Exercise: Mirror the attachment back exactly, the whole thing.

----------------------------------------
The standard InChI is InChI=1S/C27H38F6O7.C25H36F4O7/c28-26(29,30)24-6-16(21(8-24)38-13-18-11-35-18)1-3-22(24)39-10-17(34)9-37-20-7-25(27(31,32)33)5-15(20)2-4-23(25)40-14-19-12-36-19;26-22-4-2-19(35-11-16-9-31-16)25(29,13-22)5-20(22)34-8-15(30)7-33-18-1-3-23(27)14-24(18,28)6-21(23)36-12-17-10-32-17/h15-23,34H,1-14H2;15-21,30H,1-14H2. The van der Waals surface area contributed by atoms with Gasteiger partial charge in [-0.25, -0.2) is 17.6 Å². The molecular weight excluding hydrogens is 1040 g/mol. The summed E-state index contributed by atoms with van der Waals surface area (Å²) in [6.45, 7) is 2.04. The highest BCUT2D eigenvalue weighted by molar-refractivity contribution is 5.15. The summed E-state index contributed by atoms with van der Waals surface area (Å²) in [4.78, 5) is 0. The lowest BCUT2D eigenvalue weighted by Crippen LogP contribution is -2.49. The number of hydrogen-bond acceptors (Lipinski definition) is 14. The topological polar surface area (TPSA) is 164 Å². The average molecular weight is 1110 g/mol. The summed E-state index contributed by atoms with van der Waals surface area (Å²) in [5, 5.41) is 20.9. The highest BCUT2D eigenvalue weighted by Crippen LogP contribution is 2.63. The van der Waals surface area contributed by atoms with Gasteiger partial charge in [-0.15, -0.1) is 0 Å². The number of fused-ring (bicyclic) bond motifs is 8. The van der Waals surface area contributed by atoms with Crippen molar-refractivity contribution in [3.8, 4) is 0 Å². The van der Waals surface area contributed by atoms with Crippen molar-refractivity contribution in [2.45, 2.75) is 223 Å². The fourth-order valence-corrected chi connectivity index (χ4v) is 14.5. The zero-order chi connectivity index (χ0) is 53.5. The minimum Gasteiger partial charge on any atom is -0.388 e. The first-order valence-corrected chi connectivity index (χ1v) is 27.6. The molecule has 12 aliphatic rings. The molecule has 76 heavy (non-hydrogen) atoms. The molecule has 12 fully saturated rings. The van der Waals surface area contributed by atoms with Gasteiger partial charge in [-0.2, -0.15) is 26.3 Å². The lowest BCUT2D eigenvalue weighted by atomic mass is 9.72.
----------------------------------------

The standard InChI is InChI=1S/C27H38F6O7.C25H36F4O7/c28-26(29,30)24-6-16(21(8-24)38-13-18-11-35-18)1-3-22(24)39-10-17(34)9-37-20-7-25(27(31,32)33)5-15(20)2-4-23(25)40-14-19-12-36-19;26-22-4-2-19(35-11-16-9-31-16)25(29,13-22)5-20(22)34-8-15(30)7-33-18-1-3-23(27)14-24(18,28)6-21(23)36-12-17-10-32-17/h15-23,34H,1-14H2;15-21,30H,1-14H2. The van der Waals surface area contributed by atoms with Gasteiger partial charge in [-0.25, -0.2) is 17.6 Å². The molecular weight excluding hydrogens is 1040 g/mol. The summed E-state index contributed by atoms with van der Waals surface area (Å²) in [6.45, 7) is 2.04. The highest BCUT2D eigenvalue weighted by molar-refractivity contribution is 5.15. The summed E-state index contributed by atoms with van der Waals surface area (Å²) in [4.78, 5) is 0. The lowest BCUT2D eigenvalue weighted by Crippen LogP contribution is -2.49. The number of hydrogen-bond acceptors (Lipinski definition) is 14. The topological polar surface area (TPSA) is 164 Å². The average molecular weight is 1110 g/mol. The summed E-state index contributed by atoms with van der Waals surface area (Å²) in [5, 5.41) is 20.9. The highest BCUT2D eigenvalue weighted by Crippen LogP contribution is 2.63. The van der Waals surface area contributed by atoms with Gasteiger partial charge in [-0.15, -0.1) is 0 Å². The number of fused-ring (bicyclic) bond motifs is 8. The van der Waals surface area contributed by atoms with Crippen molar-refractivity contribution in [3.8, 4) is 0 Å². The van der Waals surface area contributed by atoms with Crippen molar-refractivity contribution in [2.45, 2.75) is 223 Å². The fourth-order valence-corrected chi connectivity index (χ4v) is 14.5. The zero-order chi connectivity index (χ0) is 53.5. The minimum Gasteiger partial charge on any atom is -0.388 e. The first-order valence-corrected chi connectivity index (χ1v) is 27.6. The molecule has 12 aliphatic rings. The molecule has 76 heavy (non-hydrogen) atoms. The molecule has 12 fully saturated rings. The van der Waals surface area contributed by atoms with Gasteiger partial charge in [-0.2, -0.15) is 26.3 Å². The lowest BCUT2D eigenvalue weighted by atomic mass is 9.72.